Omega 3 for Dry Eyes, Blepharitis and MGD with Dr. Alice Epitropoulos
Omega-3 is an essential fatty acid that has been a topic of conversation in the dry eye space for the last few years. Many eye care practitioners recognize the importance of taking omega-3s, but there has recently been a study (the DREAM study) stating that there was no benefit to taking it. However, most of the peer reviewed research out there does indicate a benefit to taking omega-3s, not only for dry eye disease but also for cardiovascular health and improvement of cholesterol, triglycerides, joints and other muscular disorders. Recently, the American Heart Association came out with a report showing that the risk of cardiovascular events was reduced by about 25% when taking omega-3s.
The Importance of Omega-3 for Dry Eyes
Patient Selection for Omega-3 Supplements
Dry eye disease is a very common reason for patients to enter their eye doctor’s office today, and 85+% of all dry eye disease patients have a component of meibomian gland dysfunction (MGD), which results in dysfunctional lipid production and evaporative dry eye disease. MGD may also be a sign of hypercholesterolemia, and omega-3 supplementation has been recommended for nearly all dry eye patients according to many dry eye algorithms. Oral supplementation of omega-3s changes the composition of the oil component of the meibomian gland secretions and the tears. This means that, instead of hardened oil, you’re going to get an increase in the amount of unsaturated fatty acids which are in a liquid state at body temperature. This prevents blockage and stagnation of the meibum in the glands. Omega-3s may reduce tear evaporation in this way, since a healthy oily layer of the tear film prevents evaporation.
There are not many contraindications to taking an omega-3 supplement, however they do have the ability to thin the blood (especially if the supplement contains vitamin E). Some surgeons will have their patients stop supplements such as this before surgery. If a patient is predisposed to gout or has gout, a liquid form of omega-3 may be recommended because the outer coating of omega-3 supplements can sometimes be problematic for these people. However, the most common reason people cannot take omega-3s is due to issues with the GI tract.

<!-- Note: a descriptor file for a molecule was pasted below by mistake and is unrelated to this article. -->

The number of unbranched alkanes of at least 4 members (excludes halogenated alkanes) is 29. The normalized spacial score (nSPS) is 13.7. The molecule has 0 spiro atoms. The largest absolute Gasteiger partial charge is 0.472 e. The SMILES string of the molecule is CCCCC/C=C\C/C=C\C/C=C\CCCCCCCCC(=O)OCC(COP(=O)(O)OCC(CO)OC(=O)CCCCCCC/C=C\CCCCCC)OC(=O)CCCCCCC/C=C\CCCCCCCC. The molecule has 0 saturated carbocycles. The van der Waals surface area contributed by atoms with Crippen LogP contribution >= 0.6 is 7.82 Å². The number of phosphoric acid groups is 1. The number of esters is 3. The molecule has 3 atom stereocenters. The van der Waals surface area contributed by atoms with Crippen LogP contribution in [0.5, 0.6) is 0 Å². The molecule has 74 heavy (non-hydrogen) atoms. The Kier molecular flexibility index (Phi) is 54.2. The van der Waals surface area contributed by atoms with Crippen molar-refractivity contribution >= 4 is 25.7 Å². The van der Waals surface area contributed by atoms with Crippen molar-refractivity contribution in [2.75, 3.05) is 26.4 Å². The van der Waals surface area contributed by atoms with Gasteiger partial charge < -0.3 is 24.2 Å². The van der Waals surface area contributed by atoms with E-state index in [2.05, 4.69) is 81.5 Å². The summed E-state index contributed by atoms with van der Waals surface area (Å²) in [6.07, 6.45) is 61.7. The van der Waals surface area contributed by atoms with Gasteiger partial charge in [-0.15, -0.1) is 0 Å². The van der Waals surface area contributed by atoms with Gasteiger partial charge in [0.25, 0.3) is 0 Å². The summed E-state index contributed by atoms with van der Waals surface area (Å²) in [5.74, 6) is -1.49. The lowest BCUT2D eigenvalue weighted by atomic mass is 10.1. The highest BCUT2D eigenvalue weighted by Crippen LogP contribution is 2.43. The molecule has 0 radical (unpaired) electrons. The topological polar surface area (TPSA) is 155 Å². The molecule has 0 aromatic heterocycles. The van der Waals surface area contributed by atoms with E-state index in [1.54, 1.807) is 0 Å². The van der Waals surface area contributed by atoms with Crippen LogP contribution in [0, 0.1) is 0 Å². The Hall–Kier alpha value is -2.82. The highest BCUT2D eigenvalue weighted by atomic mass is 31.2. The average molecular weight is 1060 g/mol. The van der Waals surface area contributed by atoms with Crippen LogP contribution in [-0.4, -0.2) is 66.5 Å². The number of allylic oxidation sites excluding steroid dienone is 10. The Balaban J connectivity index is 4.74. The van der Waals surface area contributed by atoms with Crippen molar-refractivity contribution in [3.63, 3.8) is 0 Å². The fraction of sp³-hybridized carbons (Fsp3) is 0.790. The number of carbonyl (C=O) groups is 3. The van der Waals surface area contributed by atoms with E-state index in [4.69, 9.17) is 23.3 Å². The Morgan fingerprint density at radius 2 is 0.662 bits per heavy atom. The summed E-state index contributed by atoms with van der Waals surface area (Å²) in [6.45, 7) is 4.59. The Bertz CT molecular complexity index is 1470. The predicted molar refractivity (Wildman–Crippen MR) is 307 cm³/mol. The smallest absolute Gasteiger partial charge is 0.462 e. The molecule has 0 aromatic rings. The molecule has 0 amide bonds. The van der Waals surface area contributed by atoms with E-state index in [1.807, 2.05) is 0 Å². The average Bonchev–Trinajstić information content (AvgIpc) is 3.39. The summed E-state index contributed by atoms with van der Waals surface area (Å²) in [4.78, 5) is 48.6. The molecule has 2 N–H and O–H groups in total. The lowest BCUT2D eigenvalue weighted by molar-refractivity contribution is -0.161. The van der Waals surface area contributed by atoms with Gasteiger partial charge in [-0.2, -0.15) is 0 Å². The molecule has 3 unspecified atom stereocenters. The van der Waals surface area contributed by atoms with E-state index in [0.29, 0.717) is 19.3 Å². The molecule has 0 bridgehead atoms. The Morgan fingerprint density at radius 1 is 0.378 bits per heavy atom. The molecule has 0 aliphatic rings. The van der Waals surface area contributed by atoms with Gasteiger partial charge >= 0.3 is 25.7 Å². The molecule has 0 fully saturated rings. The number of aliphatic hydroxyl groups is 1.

What Makes a Great Omega-3 Supplement?
It’s important to take a medical grade omega-3 supplement, which are re-esterified triglyceride omega-3 supplements. This means that an extra process has been taken to remove the alcohol from the substance, making it more tolerable and more bioavailable. As a note, the majority of the omega-3 supplements on the market are ethyl ester vs. triglyceride based, meaning they may not be absorbed as well as triglyceride based supplements (and they have a greater likelihood of disrupting the GI tract).
An omega-3 index level test is available as a quick finger prick test which can check a patient’s omega-3 level in their blood. An omega-3 index level of 8 or higher has been shown to give benefits, and those with lower index levels will likely not be experiencing as great of a benefit.
Study: Oral Re-esterified Omega-3 Supplementation and Dry Eyes
Dr. Epitropoulos recently published a study assessing the effect of oral re-esterified omega-3 supplementation on tear osmolarity, MMP-9, tear break-up time, OSDI score, corneal staining, Shirmer score, Omega-3 index, and other indices in subjects with dry eye and confirmed MGD. This was a multi-center, prospective, interventional, placebo-controlled, double-masked study.
Subjects were randomized to either 4 softgels containing 1680 mg of eicosapentaenoic acid/560 mg of docosahexaenoic acid (the omega-3) or a control of 3136 mg of linoleic acid (omega-6), daily for 12 weeks. 3:1 ratio of EPA:DHA has been shown to help with dry eye disease and was used in this study. After completion of the study, a statistically significant difference was shown in tear osmolarity, omega-3 index levels, tear break-up time, MMP-9, and OSDI symptom scores. This is great because omega-3s were shown to improve nearly all areas studied.